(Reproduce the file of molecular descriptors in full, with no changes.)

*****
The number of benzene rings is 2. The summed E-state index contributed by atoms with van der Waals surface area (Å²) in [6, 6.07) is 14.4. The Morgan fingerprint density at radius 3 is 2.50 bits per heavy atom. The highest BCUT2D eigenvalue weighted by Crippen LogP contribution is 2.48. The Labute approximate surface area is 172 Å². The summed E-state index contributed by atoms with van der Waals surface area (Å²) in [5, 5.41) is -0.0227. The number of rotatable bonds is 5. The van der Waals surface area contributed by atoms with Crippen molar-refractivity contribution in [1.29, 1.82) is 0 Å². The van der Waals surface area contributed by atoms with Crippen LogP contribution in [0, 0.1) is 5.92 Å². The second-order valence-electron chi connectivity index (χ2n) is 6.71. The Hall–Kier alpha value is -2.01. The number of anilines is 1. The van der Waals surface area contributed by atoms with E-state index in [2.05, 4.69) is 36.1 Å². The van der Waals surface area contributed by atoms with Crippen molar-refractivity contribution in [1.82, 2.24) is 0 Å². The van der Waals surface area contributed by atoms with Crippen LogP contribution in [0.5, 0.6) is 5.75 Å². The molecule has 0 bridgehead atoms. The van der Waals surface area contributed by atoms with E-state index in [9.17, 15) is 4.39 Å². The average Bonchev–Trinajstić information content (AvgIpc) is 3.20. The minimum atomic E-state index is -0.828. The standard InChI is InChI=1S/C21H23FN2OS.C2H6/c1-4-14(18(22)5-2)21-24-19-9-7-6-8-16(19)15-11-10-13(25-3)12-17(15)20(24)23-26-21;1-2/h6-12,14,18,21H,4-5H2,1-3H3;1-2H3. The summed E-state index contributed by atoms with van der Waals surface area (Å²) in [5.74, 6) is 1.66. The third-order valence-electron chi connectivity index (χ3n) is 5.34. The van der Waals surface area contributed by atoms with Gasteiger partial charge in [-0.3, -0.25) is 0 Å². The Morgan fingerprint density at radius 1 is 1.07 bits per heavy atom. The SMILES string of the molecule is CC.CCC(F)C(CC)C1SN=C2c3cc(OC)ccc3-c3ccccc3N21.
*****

The number of benzene rings is 2. The summed E-state index contributed by atoms with van der Waals surface area (Å²) in [6, 6.07) is 14.4. The Morgan fingerprint density at radius 3 is 2.50 bits per heavy atom. The highest BCUT2D eigenvalue weighted by Crippen LogP contribution is 2.48. The Labute approximate surface area is 172 Å². The summed E-state index contributed by atoms with van der Waals surface area (Å²) in [5, 5.41) is -0.0227. The number of rotatable bonds is 5. The van der Waals surface area contributed by atoms with Crippen molar-refractivity contribution in [1.29, 1.82) is 0 Å². The van der Waals surface area contributed by atoms with Crippen LogP contribution in [0, 0.1) is 5.92 Å². The second-order valence-electron chi connectivity index (χ2n) is 6.71. The Hall–Kier alpha value is -2.01. The number of anilines is 1. The van der Waals surface area contributed by atoms with E-state index in [2.05, 4.69) is 36.1 Å². The van der Waals surface area contributed by atoms with Crippen molar-refractivity contribution in [1.82, 2.24) is 0 Å². The van der Waals surface area contributed by atoms with Crippen LogP contribution in [0.5, 0.6) is 5.75 Å². The molecule has 0 bridgehead atoms. The van der Waals surface area contributed by atoms with E-state index in [9.17, 15) is 4.39 Å². The average Bonchev–Trinajstić information content (AvgIpc) is 3.20. The minimum atomic E-state index is -0.828. The standard InChI is InChI=1S/C21H23FN2OS.C2H6/c1-4-14(18(22)5-2)21-24-19-9-7-6-8-16(19)15-11-10-13(25-3)12-17(15)20(24)23-26-21;1-2/h6-12,14,18,21H,4-5H2,1-3H3;1-2H3. The summed E-state index contributed by atoms with van der Waals surface area (Å²) in [5.74, 6) is 1.66. The third-order valence-electron chi connectivity index (χ3n) is 5.34. The van der Waals surface area contributed by atoms with Gasteiger partial charge in [-0.3, -0.25) is 0 Å². The Morgan fingerprint density at radius 1 is 1.07 bits per heavy atom. The SMILES string of the molecule is CC.CCC(F)C(CC)C1SN=C2c3cc(OC)ccc3-c3ccccc3N21.